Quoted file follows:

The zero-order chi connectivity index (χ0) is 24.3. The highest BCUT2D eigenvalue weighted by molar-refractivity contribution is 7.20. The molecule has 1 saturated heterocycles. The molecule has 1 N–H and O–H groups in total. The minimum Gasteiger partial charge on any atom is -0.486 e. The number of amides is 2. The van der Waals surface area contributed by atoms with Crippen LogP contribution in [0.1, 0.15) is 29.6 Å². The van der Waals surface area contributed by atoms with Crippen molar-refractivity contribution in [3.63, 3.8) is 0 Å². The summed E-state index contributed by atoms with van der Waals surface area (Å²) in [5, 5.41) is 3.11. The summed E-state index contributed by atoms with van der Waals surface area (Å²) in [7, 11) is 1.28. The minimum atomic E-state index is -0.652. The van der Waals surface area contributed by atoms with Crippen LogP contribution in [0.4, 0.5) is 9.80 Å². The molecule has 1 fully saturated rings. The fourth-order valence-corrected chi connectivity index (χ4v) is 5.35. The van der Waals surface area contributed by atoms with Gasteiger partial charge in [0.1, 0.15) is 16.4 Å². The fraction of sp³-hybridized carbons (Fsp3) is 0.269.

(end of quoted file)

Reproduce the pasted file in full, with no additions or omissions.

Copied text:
The zero-order chi connectivity index (χ0) is 24.3. The highest BCUT2D eigenvalue weighted by molar-refractivity contribution is 7.20. The molecule has 1 saturated heterocycles. The molecule has 1 N–H and O–H groups in total. The minimum Gasteiger partial charge on any atom is -0.486 e. The number of amides is 2. The van der Waals surface area contributed by atoms with Crippen LogP contribution in [0.1, 0.15) is 29.6 Å². The van der Waals surface area contributed by atoms with Crippen molar-refractivity contribution in [3.63, 3.8) is 0 Å². The summed E-state index contributed by atoms with van der Waals surface area (Å²) in [5, 5.41) is 3.11. The summed E-state index contributed by atoms with van der Waals surface area (Å²) in [7, 11) is 1.28. The minimum atomic E-state index is -0.652. The van der Waals surface area contributed by atoms with Crippen LogP contribution in [0.4, 0.5) is 9.80 Å². The molecule has 1 fully saturated rings. The fourth-order valence-corrected chi connectivity index (χ4v) is 5.35. The van der Waals surface area contributed by atoms with Gasteiger partial charge in [0.1, 0.15) is 16.4 Å². The fraction of sp³-hybridized carbons (Fsp3) is 0.269.